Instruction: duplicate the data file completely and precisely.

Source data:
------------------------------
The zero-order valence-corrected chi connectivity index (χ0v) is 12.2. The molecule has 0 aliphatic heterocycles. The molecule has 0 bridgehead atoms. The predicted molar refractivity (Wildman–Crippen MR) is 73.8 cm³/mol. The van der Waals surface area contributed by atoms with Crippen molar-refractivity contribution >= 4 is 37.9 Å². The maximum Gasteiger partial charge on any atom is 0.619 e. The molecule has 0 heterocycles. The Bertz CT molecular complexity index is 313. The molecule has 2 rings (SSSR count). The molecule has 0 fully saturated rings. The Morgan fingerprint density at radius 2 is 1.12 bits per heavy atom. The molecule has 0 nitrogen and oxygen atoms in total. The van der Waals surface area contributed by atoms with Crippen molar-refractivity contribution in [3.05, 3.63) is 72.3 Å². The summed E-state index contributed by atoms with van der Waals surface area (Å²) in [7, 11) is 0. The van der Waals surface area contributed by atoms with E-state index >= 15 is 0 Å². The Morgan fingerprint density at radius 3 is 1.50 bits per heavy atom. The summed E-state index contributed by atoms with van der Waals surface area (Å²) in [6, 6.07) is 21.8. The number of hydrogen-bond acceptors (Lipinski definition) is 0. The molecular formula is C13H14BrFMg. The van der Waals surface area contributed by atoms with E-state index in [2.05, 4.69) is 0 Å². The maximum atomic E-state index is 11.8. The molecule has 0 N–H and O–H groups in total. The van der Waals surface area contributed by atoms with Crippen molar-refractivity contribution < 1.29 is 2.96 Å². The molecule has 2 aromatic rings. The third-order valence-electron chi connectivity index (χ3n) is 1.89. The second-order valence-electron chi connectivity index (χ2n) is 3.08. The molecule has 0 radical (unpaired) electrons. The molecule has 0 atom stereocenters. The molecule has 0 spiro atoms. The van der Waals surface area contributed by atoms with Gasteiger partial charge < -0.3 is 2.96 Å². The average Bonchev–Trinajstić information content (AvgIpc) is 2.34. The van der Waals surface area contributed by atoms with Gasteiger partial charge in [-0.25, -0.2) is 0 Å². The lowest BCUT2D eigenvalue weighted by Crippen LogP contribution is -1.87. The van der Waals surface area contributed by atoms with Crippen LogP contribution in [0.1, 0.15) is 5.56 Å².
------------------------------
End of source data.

The zero-order valence-corrected chi connectivity index (χ0v) is 12.2. The molecule has 0 aliphatic heterocycles. The molecule has 0 bridgehead atoms. The predicted molar refractivity (Wildman–Crippen MR) is 73.8 cm³/mol. The van der Waals surface area contributed by atoms with Crippen molar-refractivity contribution >= 4 is 37.9 Å². The maximum Gasteiger partial charge on any atom is 0.619 e. The molecule has 0 heterocycles. The Bertz CT molecular complexity index is 313. The molecule has 2 rings (SSSR count). The molecule has 0 fully saturated rings. The Morgan fingerprint density at radius 2 is 1.12 bits per heavy atom. The molecule has 0 nitrogen and oxygen atoms in total. The van der Waals surface area contributed by atoms with Crippen molar-refractivity contribution in [3.05, 3.63) is 72.3 Å². The summed E-state index contributed by atoms with van der Waals surface area (Å²) in [7, 11) is 0. The van der Waals surface area contributed by atoms with E-state index >= 15 is 0 Å². The Morgan fingerprint density at radius 3 is 1.50 bits per heavy atom. The summed E-state index contributed by atoms with van der Waals surface area (Å²) in [6, 6.07) is 21.8. The number of hydrogen-bond acceptors (Lipinski definition) is 0. The molecular formula is C13H14BrFMg. The van der Waals surface area contributed by atoms with E-state index in [2.05, 4.69) is 0 Å². The maximum atomic E-state index is 11.8. The molecule has 0 N–H and O–H groups in total. The van der Waals surface area contributed by atoms with Crippen molar-refractivity contribution < 1.29 is 2.96 Å². The molecule has 2 aromatic rings. The third-order valence-electron chi connectivity index (χ3n) is 1.89. The second-order valence-electron chi connectivity index (χ2n) is 3.08. The molecule has 0 radical (unpaired) electrons. The molecule has 0 atom stereocenters. The molecule has 0 spiro atoms. The van der Waals surface area contributed by atoms with Gasteiger partial charge < -0.3 is 2.96 Å². The average Bonchev–Trinajstić information content (AvgIpc) is 2.34. The van der Waals surface area contributed by atoms with Gasteiger partial charge in [-0.25, -0.2) is 0 Å². The lowest BCUT2D eigenvalue weighted by Crippen LogP contribution is -1.87. The van der Waals surface area contributed by atoms with Crippen LogP contribution in [0.1, 0.15) is 5.56 Å².